Beyond the lab: Why understanding consumer behaviour is vital for R&D insights
How advances in sensory science and consumer insight are informing our understanding of how people think and behave
Considering the end-user of your new product is a vital component to the success of any innovation and understanding consumer behaviour can provide a distinct advantage in this arena, lifting your R&D process to new heights. Firms who only consider the narrow measures of consumer preference and liking do so at their own peril, and risk creating a solution without a place in the market and which won't be beneficial to their desired customer base.
At Science Group, we are fortunate to have a talented group of colleagues, with a diverse range of expertise, who can formulate questions and blend consumer and sensory methods to ensure that they capture the data most relevant to your latest project or product. This subject forms a key part of a discussion between two such colleagues, Emma Gubisch and Simon Norman, in the in latest episode of our Podcast series, in which they each consider the role that consumer insight plays in their respective roles, as explored in a previous blog post.
How consumer insight drives innovation
This is Emma’s area to shine and forms a key part of her role as Head of Consumer Science at Science Group, where she works with sensory scientists, professional tasters and consumer insight specialists to establish what is likely to appeal to the consumer. Emma says: “Every product will have someone who's going to buy it, experience it, consume it and you're in real danger of creating something which won't be relevant to them and won’t have longevity, if you don't properly consider their needs.”
As part of her work, Emma relies on consumer insight and sensory science methods to steer the direction she and her colleagues take when developing a product. The lessons Emma learns through this process are vital to informing how her colleagues – including Simon Norman, Head of Product Development, Food and Beverage, at Sagentia – proceed with their work in the lab. This process is vital in helping client companies create exciting and innovative products, which are designed from the ground up to perform optimally, while also offering an attractive solution to the specific challenges facing end-users.
The science of behaviour
Keeping the customer in mind as a key part of the R&D process is nothing new of course, but advances in our understanding of how people think and behave are constantly being made. Emma says: “We used to have this perception that you could just ask someone what they think and they'll tell you but, with developments in psychology and behavioural science, there's a recognition now that it's not as straightforward as that. I've always believed that if you just ask things in one way to a consumer, you're not really getting to the nub of the problem. If you try different methods together, each part is giving you a bit more of something, a clearer picture, another piece of the jigsaw.”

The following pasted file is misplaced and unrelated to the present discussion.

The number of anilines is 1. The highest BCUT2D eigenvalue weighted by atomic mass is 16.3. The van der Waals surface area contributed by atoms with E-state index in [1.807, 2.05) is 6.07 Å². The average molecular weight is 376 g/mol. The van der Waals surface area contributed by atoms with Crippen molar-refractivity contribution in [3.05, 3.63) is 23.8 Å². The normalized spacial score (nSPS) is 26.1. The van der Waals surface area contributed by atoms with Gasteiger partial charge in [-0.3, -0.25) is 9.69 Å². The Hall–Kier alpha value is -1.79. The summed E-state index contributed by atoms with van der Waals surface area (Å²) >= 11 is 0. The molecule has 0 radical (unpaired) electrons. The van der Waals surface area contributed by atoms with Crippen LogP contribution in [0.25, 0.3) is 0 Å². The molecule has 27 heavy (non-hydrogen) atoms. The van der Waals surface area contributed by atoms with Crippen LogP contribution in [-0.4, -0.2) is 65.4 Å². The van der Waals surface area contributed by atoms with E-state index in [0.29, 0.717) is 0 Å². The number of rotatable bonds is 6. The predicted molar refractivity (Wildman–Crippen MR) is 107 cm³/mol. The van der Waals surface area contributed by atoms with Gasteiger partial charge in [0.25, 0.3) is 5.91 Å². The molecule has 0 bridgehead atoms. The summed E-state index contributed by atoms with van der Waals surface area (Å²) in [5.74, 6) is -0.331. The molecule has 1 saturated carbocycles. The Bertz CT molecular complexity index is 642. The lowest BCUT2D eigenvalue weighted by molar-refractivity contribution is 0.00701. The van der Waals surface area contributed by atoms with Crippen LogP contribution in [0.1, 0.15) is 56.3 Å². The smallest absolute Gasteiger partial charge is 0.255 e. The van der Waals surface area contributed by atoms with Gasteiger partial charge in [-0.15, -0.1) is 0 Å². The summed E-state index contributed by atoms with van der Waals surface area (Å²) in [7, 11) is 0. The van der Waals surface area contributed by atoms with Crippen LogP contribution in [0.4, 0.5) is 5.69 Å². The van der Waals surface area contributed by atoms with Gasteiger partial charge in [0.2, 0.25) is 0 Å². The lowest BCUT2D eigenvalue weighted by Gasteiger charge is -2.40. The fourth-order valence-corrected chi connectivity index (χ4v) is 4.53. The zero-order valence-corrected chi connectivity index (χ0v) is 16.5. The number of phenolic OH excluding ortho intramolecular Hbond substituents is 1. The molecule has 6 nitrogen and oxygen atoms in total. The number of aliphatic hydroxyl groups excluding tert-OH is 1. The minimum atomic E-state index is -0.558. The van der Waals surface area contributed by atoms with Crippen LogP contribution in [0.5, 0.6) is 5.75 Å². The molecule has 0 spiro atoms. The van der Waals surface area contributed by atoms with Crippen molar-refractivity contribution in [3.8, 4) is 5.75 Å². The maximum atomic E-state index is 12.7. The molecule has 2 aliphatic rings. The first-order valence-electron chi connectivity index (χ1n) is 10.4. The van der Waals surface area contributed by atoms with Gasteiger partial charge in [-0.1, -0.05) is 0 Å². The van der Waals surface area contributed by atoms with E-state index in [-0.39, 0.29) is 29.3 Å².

Simon agrees this approach is invaluable, whoever he is working with. He adds: “It's always about asking the right questions, whether you're speaking with consumers or a team of analytical scientists with a room full of instruments. And sometimes that means you've got to go back and forth, between asking a consumer question and interrogating ‘what did they actually mean by that response’, then going back into the lab to find out how we measure, monitor and replicate that, make an improvement and iterate back to the consumer and say, ‘okay, well, we thought we understood that, what do you think?’.”
The process in practice
While the sensory experience of taste is ‘bread and butter’ for Emma when working in the food and beverage sector, she also undertakes projects involving the whole range of sensory experiences – whether that’s taste, touch, sight, smell or sound. That might include how a person may perceive the noise of a hair dryer as annoying or relaxing, what effect the smell of bread baking has on a consumer as they enter a supermarket, or how coffee brewing as they walk down an aisle impacts their shopping experience.
Blending methods from sensory science, consumer insight, and technical disciplines is vital to understanding the consumer experience and building a better picture of how they view an experience. Emma says that every element of a product affects how it’s perceived by a consumer. She adds: “Even things like packaging can have an impact on people. We know from testing that someone can score a product one way when shown it without its branding, and then you put the branding back on and its popularity rating might drop or increase. People know certain brands, they have a love or a hate for them, and that will all come into their viewpoint as a consumer.”
While recognising the benefits consumer insight can provide, Simon is also realistic about its limits. He says: “If you're doing good consumer insight studies, I'm not sure that you can ever do too much, assuming you have an infinite budget and timescale, but we have to recognise that they take time and – if you're looking to launch a product in reaction to a market move, or a trend you’ve spotted and want get something out there within 12 weeks – delaying development for four or five weeks while we're waiting on the right set of demographics for a consumer panel is tricky.” Simon also believes that you can mitigate these limitations by carefully planning your R&D approach from the outset. He adds: “It's about making sure you do the right studies at the right time and set yourself up for success, rather than doing your product development work and throwing it to the Consumer Insight team and saying, ‘you've got one week to give me an answer, yes or no, about this’. If you do something like that, of course, you're going to set it up to fail.”